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First Lady of Festival
New Director Missy Paschke-Wood adjusts to life in Lafayette while leading the day-to-day operations of Acadiana’s premier tourism event.
It’s 8:51 a.m. on Pick Up Day, and though visitors aren’t supposed to stop in for another nine minutes, a new but soon-to-be familiar face is already poking his head inside the office door, the one occupied appropriately enough by the lady with a hefty surplus of pick-me-up.
“Hello!” says an enthusiastic Missy Paschke-Wood, the new executive director of Festival International, greeting the first Amis du Festival (a donor group) with vigor not often found after 12 cups of coffee, let alone before one.
She hands the man, a former president of Festival International, a T-shirt as a thank-you for his financial support, small talks for a bit, then directs him to a tray of doughnuts. Before, donation gifts were simply mailed, but Paschke-Wood wanted to add the face-to-face personal touch, a slight but important change in procedure.
“We have a very busy morning in the office today,” she says. “So we’re all just running around, excited.”
So is this pretty much what it’s going to be like every day from now until April 23?
“From what I understand, yes,” she says with a laugh.
Hired on Oct. 21, 2013, to replace longtime director Dana Baker, Paschke-Wood’s abbreviated run-up in overseeing her first festival has been a whirlwind of meetings and greetings all while finding her footing in this new job, new home and new life, really. Well-versed in nonprofit management from her time spent with the Humane Society and a large professional theater company in Arizona, Paschke-Wood’s fingerprints probably won’t be noticeable this year as she leans heavily on her experienced staff – particularly Diane Harris and Lisa Stafford – to ensure this massive event that attracts close to half-a-million people to downtown Lafayette runs smoothly.
“It’s not a one person show,” she says. “So I can bring some new ideas in nonprofit from other parts of the country. But in terms of running the festival, the festival is solid.”
Considering she’s in charge of arguably the premier tourism weekend in all of Acadiana, it’s somewhat incredible to think that this time a year ago Paschke-Wood wasn’t even living here. Last summer, her husband, Jeremiah, applied for jobs across the country, hoping to land a university gig to suit his recently completed master’s degree in Library Sciences. UL responded, flying Jeremiah in for its open assistant professor position at Dupre Library.
“He called after the 10-hour, all-day interview process and said, ‘You will love it here. We should hope they give us an offer,’” Paschke-Wood recalls. “So then, of course, I became excited and did more research about Lafayette and other parts of the city – the Cajun heritage and how people hang onto it, but in a positive and inclusive way. And we found that to be true from the moment we arrived, even before we arrived.”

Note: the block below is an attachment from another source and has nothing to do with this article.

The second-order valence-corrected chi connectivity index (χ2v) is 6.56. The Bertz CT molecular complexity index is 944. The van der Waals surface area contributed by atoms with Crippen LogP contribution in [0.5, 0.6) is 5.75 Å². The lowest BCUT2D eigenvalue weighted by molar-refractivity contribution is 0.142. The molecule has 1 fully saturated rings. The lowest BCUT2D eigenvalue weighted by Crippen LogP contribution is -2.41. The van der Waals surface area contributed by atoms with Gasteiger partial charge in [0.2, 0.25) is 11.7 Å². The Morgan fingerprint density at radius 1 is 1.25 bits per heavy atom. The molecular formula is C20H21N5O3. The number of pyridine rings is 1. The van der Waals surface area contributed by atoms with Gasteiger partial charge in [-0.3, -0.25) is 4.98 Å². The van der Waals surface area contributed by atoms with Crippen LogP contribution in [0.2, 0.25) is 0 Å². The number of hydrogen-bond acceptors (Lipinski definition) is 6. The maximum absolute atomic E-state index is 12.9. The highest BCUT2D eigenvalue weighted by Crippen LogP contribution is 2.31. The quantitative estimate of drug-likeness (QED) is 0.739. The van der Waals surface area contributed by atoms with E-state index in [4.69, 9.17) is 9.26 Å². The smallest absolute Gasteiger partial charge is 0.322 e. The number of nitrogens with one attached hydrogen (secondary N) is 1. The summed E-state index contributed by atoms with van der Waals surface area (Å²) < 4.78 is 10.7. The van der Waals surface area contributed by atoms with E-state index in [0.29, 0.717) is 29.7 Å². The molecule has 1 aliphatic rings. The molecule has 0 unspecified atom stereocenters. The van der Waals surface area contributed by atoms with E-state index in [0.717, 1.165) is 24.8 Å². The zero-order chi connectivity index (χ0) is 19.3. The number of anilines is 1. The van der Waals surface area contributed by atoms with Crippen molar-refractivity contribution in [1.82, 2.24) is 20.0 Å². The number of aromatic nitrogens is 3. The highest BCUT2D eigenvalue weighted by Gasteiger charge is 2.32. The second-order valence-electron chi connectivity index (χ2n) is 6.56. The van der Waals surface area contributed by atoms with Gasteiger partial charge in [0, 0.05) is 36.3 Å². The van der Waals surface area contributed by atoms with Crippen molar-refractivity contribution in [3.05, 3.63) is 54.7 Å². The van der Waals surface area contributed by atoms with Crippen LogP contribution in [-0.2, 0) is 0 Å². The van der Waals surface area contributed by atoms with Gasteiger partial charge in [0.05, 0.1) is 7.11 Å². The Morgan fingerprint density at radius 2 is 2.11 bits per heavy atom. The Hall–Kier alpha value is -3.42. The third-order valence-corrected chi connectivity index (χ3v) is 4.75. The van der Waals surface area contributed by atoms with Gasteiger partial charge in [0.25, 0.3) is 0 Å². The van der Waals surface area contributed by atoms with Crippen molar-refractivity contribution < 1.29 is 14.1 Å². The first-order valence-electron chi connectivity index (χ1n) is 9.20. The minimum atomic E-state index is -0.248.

Within minutes of posting their intentions to move to Lafayette on social media, Paschke-Wood’s inbox was flooded – places to live, places to see and especially places to eat. Some of her more ambitious friends took it a step further, not only spouting off restaurant recommendations but also their favorite items on those particular menus. The hospitality amplified once Missy and Jeremiah arrived. In fact, it was one of Jeremiah’s co-workers who clipped out a newspaper blurb about the executive director vacancy at Festival International. Considering Paschke-Wood’s professional background, the co-worker figured it’d be a natural fit.
“I feel so lucky,” Paschke-Wood says. “Because I wouldn’t have known about the opening if not for that article. So it just shows how people were thinking, ‘These people have joined our community, and here’s an opportunity for them. So I really feel embraced. When people ask us, ‘How are you adjusting? Are you settled? How are you liking it?’ My answer is, ‘Lafayette has rolled out the red carpet for us.’”
While settling into her new position, familiarizing herself with the staff and volunteers, Paschke-Wood also found it imperative to try and understand the essence of Festival International. After watching clips of performances from years past, Paschke-Wood decided to organize a quasi-Field Trip and spent a November day walking the entire downtown imprint of Festival International.
“It was something like one of those animated movies, where your imagination is making things pop up,” she says. “Here’s the stage. Here are the vendors. You see the people, see the shuttles. That experience, for me, is the thing that brought it home. You can’t understand how massive this festival is and how much hard work goes in from our volunteers to make this happen until you actually walk the thumbprint…Thankfully, I had on good shoes that day.”
When she starts up her office computer each morning, Paschke-Wood is greeted by a ticking countdown clock smack-dab in the upper right corner of the Festival’s homepage – a digital reminder that spurs more excitement than anxiety. Though there’s much to do, Paschke-Wood’s trust in her support staff tempers any new-kid jitters that might arise in these final weeks and days. In fact, Paschke-Wood intends to spend a portion of her first Festival just like the 400,000 friends surrounding her – as a spectator bobbing her head along to the music of the world.
“I love it when people stop me in the streets and say, ‘You’re the new festival lady!’” she says. “I like hearing their stories. After hearing dozens, if not hundreds of them, you can’t help but realize the impact this festival has on making Lafayette ‘Lafayette.’”